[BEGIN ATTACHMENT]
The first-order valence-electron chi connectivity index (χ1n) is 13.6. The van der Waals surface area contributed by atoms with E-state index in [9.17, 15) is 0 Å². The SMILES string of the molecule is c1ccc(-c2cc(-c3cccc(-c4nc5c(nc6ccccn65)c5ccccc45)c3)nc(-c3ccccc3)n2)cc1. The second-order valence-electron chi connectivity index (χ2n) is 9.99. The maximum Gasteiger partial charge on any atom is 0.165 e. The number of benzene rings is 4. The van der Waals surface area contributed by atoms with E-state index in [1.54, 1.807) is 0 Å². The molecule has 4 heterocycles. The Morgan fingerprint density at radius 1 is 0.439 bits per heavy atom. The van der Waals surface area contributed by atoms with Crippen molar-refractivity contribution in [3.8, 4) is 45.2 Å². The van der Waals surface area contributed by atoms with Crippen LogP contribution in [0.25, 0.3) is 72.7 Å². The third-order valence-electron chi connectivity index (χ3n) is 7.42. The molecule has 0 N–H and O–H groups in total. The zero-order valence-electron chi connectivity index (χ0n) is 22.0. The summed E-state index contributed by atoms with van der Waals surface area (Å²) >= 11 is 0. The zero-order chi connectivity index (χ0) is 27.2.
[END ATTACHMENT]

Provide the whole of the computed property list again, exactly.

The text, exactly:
The first-order valence-electron chi connectivity index (χ1n) is 13.6. The van der Waals surface area contributed by atoms with E-state index in [9.17, 15) is 0 Å². The SMILES string of the molecule is c1ccc(-c2cc(-c3cccc(-c4nc5c(nc6ccccn65)c5ccccc45)c3)nc(-c3ccccc3)n2)cc1. The second-order valence-electron chi connectivity index (χ2n) is 9.99. The maximum Gasteiger partial charge on any atom is 0.165 e. The number of benzene rings is 4. The van der Waals surface area contributed by atoms with E-state index in [1.54, 1.807) is 0 Å². The molecule has 4 heterocycles. The Morgan fingerprint density at radius 1 is 0.439 bits per heavy atom. The van der Waals surface area contributed by atoms with Crippen molar-refractivity contribution in [3.8, 4) is 45.2 Å². The van der Waals surface area contributed by atoms with Crippen LogP contribution in [0.25, 0.3) is 72.7 Å². The third-order valence-electron chi connectivity index (χ3n) is 7.42. The molecule has 0 N–H and O–H groups in total. The zero-order valence-electron chi connectivity index (χ0n) is 22.0. The summed E-state index contributed by atoms with van der Waals surface area (Å²) >= 11 is 0. The zero-order chi connectivity index (χ0) is 27.2.